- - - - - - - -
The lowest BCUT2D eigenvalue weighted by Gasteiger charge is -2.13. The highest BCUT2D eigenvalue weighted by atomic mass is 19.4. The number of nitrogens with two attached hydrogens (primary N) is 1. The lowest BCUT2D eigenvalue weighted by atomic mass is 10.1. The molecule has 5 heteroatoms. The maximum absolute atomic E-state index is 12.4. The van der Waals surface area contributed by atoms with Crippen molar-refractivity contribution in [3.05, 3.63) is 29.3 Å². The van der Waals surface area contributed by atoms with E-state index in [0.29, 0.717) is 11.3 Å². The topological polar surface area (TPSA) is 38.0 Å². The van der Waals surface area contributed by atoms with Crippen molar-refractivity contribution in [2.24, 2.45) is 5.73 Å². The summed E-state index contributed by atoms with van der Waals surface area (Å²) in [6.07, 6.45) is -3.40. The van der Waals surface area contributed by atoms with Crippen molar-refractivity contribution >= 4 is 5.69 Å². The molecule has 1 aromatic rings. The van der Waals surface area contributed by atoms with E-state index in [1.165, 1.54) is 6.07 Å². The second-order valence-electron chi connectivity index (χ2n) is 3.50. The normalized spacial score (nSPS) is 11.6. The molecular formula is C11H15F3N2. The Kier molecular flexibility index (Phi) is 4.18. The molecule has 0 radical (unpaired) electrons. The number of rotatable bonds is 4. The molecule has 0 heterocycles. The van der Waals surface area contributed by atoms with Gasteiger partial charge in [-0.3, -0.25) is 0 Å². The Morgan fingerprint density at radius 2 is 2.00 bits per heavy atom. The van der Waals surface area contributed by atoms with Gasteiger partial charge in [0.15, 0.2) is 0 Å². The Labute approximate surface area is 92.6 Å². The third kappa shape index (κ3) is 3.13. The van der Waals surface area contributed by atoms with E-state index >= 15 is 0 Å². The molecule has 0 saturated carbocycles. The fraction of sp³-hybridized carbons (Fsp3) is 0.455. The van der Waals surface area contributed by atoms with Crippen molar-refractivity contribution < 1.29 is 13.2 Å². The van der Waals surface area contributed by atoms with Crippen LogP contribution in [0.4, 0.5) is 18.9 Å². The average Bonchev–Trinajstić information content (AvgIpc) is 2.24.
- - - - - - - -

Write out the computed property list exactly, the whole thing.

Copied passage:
The lowest BCUT2D eigenvalue weighted by Gasteiger charge is -2.13. The highest BCUT2D eigenvalue weighted by atomic mass is 19.4. The number of nitrogens with two attached hydrogens (primary N) is 1. The lowest BCUT2D eigenvalue weighted by atomic mass is 10.1. The molecule has 5 heteroatoms. The maximum absolute atomic E-state index is 12.4. The van der Waals surface area contributed by atoms with Crippen molar-refractivity contribution in [3.05, 3.63) is 29.3 Å². The van der Waals surface area contributed by atoms with E-state index in [0.29, 0.717) is 11.3 Å². The topological polar surface area (TPSA) is 38.0 Å². The van der Waals surface area contributed by atoms with Crippen molar-refractivity contribution in [2.24, 2.45) is 5.73 Å². The summed E-state index contributed by atoms with van der Waals surface area (Å²) in [6.07, 6.45) is -3.40. The van der Waals surface area contributed by atoms with Crippen molar-refractivity contribution >= 4 is 5.69 Å². The molecule has 1 aromatic rings. The van der Waals surface area contributed by atoms with E-state index in [1.165, 1.54) is 6.07 Å². The second-order valence-electron chi connectivity index (χ2n) is 3.50. The normalized spacial score (nSPS) is 11.6. The molecular formula is C11H15F3N2. The Kier molecular flexibility index (Phi) is 4.18. The molecule has 0 radical (unpaired) electrons. The number of rotatable bonds is 4. The molecule has 0 heterocycles. The van der Waals surface area contributed by atoms with Gasteiger partial charge in [-0.3, -0.25) is 0 Å². The Morgan fingerprint density at radius 2 is 2.00 bits per heavy atom. The van der Waals surface area contributed by atoms with Gasteiger partial charge in [0.15, 0.2) is 0 Å². The Labute approximate surface area is 92.6 Å². The third kappa shape index (κ3) is 3.13. The van der Waals surface area contributed by atoms with E-state index >= 15 is 0 Å². The molecule has 0 saturated carbocycles. The fraction of sp³-hybridized carbons (Fsp3) is 0.455. The van der Waals surface area contributed by atoms with Crippen molar-refractivity contribution < 1.29 is 13.2 Å². The van der Waals surface area contributed by atoms with Crippen LogP contribution in [0.4, 0.5) is 18.9 Å². The average Bonchev–Trinajstić information content (AvgIpc) is 2.24.